Whose footsteps are you following in?

Starting up

15 February 2018

We all start somewhere. Whether we’re joining the family business or breaking out on our own, understanding the trailblazers which forged their paths before us can help us follow their success for the future.

So did you following in your parent's footsteps, or were you inspired by a famous figure in your field? Who enabled you to take those first steps? Take some time to think about how you started out, and how their example can help you build for the next generation of your business.

Who inspired you?

Were you inspired by your family’s business? If you grew up in a household where one or both parents were self-employed, you were probably immersed in their daily business. It could be that you helped out in the shop, or loaded the van for your pocket money. Perhaps you were encouraged by the family friend who gave you your first Saturday job.

Was there a trailblazer in your industry who inspired you? Motivation can come from the most surprising places – even a favourite book or TV character can influence your future career. Was there one special teacher at school that sparked your imagination and got you thinking about future possibilities?

The people that got your business started aren’t necessarily the same ones that inspired you (although in the case of family businesses, they often are). You may have grown up wanting to be Richard Branson, but it’s probably your mum or the bank who gave you that first business loan, not the Virgin CEO.

If you want to secure the future of your business, think about how you can be the person who inspires and influences, encourages and advises. Don’t assume your children will automatically follow you – you have to make them want to.

Where did your skills come from?

We carried out a survey of tradespeople, and found that 26% learned their trade from a family member. With today’s increased access to further education, the fact that over a quarter of our sample were taught by a relative is extraordinary. It’s a great accolade to the continued success and appeal of the family business.

For the self-employed, there are other talents you need to develop (for example business management and IT literacy), which are often self-taught. It’s easier to do that these days, and there’s a lot of advice out there to support your learning. Have a look at our Entrepreneurs recommend pages for expert advice and suggestions. There are also online courses and evening classes to help.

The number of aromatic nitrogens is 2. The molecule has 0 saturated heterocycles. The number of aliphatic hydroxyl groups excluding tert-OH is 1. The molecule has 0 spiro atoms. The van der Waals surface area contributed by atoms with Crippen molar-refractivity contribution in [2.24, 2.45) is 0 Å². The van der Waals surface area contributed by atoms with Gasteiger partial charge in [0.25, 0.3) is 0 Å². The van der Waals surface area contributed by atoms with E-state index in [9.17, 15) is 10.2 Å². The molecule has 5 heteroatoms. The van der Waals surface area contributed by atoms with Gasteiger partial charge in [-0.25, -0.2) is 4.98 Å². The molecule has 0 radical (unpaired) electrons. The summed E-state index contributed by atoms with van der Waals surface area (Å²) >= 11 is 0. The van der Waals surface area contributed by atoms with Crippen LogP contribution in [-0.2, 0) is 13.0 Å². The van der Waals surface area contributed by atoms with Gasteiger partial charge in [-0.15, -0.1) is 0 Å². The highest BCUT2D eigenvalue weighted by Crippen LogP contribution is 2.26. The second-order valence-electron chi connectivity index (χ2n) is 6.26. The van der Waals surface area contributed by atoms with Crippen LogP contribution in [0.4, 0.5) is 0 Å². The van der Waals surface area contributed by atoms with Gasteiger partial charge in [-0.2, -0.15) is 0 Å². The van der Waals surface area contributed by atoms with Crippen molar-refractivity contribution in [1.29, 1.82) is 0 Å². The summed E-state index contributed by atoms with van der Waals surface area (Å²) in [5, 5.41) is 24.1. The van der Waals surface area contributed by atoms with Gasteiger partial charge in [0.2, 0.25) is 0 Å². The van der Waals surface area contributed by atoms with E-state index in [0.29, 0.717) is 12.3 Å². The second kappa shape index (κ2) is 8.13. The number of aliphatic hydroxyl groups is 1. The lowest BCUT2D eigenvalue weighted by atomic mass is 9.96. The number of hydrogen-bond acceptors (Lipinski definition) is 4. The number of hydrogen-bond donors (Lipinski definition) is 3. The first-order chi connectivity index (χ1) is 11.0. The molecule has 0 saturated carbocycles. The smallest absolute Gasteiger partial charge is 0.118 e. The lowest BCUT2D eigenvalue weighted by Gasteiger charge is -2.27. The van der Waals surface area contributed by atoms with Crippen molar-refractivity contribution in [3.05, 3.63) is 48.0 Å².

Who comes next?

Who will follow in your footsteps? How will they learn the essential skills? These questions are why it’s important to reflect on your own beginnings – it makes you think about the future custodians of your business. Where will you find the new "you"?

Our research showed that 14% of business owners in the trades hope to pass their company on to the next generation. Plumber Chris Stephens went away to study – then came back to the family firm. For Chris, he couldn’t envisage doing anything else. He now trains apprentice plumbers – and with a son of his own, he'd like there to be a fourth generation to take on the family firm.

If you don’t have a family member to take over the reins, look at your team: is there someone else with the attitude and aptitude to mentor and develop as the next generation? JCB’s Lord Bamford recently said that "you don’t need family members to run a family business."

Whoever takes over from you, make sure they inherit a safe and secure company. AXA can help you protect your business for the future.

All businesses start with a story. Protect yours.

Businesses start with a bold step and a restless determination to succeed. So if you’ve got a business story to share, tell us about it using #AXABusinessStories.